Though this week’s narrative has revolved around how Scotland could be stifled, England will have to spend time in possession as well. Expect Slade and Lawrence to interchange in attack, and to make their side considerably sharper from first-phase situations.

Early on against Wales, from a five-metre scrum, Alex Mitchell scampered to the line with three flat options – Elliot Daly, Dingwall and Slade. A lack of deception allowed the defence to simply bunch tightly. Slade spilt the pass, yet would have been clobbered by George North anyway. He is no battering ram:

A different set-up has seen Slade step up to distribute from first-receiver, with Dingwall cutting a close angle and George Ford drifting out the back with the blindside wing:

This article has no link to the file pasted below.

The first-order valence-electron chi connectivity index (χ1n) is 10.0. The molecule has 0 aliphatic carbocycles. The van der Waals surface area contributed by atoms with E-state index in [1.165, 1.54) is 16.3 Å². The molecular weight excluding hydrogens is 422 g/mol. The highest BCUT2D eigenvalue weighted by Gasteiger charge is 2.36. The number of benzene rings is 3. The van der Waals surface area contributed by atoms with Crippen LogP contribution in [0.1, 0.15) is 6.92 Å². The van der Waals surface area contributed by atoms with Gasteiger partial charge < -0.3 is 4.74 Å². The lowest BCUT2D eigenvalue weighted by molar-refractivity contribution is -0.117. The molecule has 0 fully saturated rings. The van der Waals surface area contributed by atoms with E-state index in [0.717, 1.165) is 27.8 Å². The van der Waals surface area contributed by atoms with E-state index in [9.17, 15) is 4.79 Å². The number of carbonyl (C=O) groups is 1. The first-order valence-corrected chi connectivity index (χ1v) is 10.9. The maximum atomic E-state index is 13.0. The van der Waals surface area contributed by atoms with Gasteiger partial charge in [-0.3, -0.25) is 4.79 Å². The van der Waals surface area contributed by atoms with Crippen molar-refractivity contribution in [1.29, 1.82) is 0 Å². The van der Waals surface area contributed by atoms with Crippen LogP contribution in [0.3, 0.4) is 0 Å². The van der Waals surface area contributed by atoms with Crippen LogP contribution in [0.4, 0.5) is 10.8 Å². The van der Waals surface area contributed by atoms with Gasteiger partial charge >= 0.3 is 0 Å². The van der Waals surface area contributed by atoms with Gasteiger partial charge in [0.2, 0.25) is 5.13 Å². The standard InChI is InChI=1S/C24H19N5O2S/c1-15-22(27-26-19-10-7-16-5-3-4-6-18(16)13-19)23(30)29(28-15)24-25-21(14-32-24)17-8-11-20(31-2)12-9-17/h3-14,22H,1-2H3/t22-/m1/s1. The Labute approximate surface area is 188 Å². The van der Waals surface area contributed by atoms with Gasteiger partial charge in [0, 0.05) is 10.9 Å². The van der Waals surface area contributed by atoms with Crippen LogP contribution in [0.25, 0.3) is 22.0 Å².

Here, in Rome, Tommy Freeman is eventually released:

A week later, the same move led to Mason Grady’s yellow card for a deliberate knock-on:

However, it will be more potent with the more explosive, front-door threat of Lawrence. Even the most intricate attacks need momentum. Both Tommaso Menoncello and North have put England on the back foot with uncomplicated, direct running.

George Furbank, who replaces Freddie Steward, is a fine footballer at full-back and is more agile for when the blitz is beaten. But England now have scope to be more confrontational. Slade can give Lawrence room to trouble Scotland. In that respect, he will be one of Borthwick’s most influential men on both sides of the ball this weekend.